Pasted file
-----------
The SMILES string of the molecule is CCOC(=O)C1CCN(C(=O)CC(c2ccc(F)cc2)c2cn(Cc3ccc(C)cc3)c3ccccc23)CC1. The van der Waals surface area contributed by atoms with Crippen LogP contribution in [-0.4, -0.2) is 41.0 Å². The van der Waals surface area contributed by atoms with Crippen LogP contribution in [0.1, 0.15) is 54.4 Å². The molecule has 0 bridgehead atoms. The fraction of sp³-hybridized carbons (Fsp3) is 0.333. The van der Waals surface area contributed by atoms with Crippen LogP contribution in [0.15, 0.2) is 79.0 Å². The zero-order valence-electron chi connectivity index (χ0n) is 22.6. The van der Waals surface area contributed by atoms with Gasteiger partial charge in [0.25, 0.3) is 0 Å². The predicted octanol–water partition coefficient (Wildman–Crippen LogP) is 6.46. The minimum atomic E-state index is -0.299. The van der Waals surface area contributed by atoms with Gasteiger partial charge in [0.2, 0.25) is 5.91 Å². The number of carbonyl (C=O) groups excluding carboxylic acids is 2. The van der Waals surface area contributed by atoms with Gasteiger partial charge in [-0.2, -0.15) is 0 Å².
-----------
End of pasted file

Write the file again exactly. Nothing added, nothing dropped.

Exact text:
The SMILES string of the molecule is CCOC(=O)C1CCN(C(=O)CC(c2ccc(F)cc2)c2cn(Cc3ccc(C)cc3)c3ccccc23)CC1. The van der Waals surface area contributed by atoms with Crippen LogP contribution in [-0.4, -0.2) is 41.0 Å². The van der Waals surface area contributed by atoms with Crippen LogP contribution in [0.1, 0.15) is 54.4 Å². The molecule has 0 bridgehead atoms. The fraction of sp³-hybridized carbons (Fsp3) is 0.333. The van der Waals surface area contributed by atoms with Crippen LogP contribution in [0.15, 0.2) is 79.0 Å². The zero-order valence-electron chi connectivity index (χ0n) is 22.6. The van der Waals surface area contributed by atoms with Gasteiger partial charge in [0.25, 0.3) is 0 Å². The predicted octanol–water partition coefficient (Wildman–Crippen LogP) is 6.46. The minimum atomic E-state index is -0.299. The van der Waals surface area contributed by atoms with Gasteiger partial charge in [0.2, 0.25) is 5.91 Å². The number of carbonyl (C=O) groups excluding carboxylic acids is 2. The van der Waals surface area contributed by atoms with Gasteiger partial charge in [-0.2, -0.15) is 0 Å².